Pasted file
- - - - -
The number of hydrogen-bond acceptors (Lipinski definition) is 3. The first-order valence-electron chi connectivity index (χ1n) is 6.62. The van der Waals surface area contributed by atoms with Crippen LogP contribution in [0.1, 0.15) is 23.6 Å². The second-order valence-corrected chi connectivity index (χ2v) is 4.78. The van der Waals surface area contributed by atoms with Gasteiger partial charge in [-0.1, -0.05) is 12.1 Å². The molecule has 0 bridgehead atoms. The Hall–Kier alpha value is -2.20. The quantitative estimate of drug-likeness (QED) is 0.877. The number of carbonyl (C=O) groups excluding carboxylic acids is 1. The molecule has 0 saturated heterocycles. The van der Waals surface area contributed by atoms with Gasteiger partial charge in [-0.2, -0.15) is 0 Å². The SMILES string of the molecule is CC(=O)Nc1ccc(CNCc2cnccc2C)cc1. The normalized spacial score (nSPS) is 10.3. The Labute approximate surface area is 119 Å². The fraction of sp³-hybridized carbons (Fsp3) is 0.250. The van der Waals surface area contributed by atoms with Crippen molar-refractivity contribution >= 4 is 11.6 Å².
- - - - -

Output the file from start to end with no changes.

The number of hydrogen-bond acceptors (Lipinski definition) is 3. The first-order valence-electron chi connectivity index (χ1n) is 6.62. The van der Waals surface area contributed by atoms with Crippen LogP contribution in [0.1, 0.15) is 23.6 Å². The second-order valence-corrected chi connectivity index (χ2v) is 4.78. The van der Waals surface area contributed by atoms with Gasteiger partial charge in [-0.1, -0.05) is 12.1 Å². The molecule has 0 bridgehead atoms. The Hall–Kier alpha value is -2.20. The quantitative estimate of drug-likeness (QED) is 0.877. The number of carbonyl (C=O) groups excluding carboxylic acids is 1. The molecule has 0 saturated heterocycles. The van der Waals surface area contributed by atoms with Gasteiger partial charge in [-0.2, -0.15) is 0 Å². The SMILES string of the molecule is CC(=O)Nc1ccc(CNCc2cnccc2C)cc1. The normalized spacial score (nSPS) is 10.3. The Labute approximate surface area is 119 Å². The fraction of sp³-hybridized carbons (Fsp3) is 0.250. The van der Waals surface area contributed by atoms with Crippen molar-refractivity contribution >= 4 is 11.6 Å².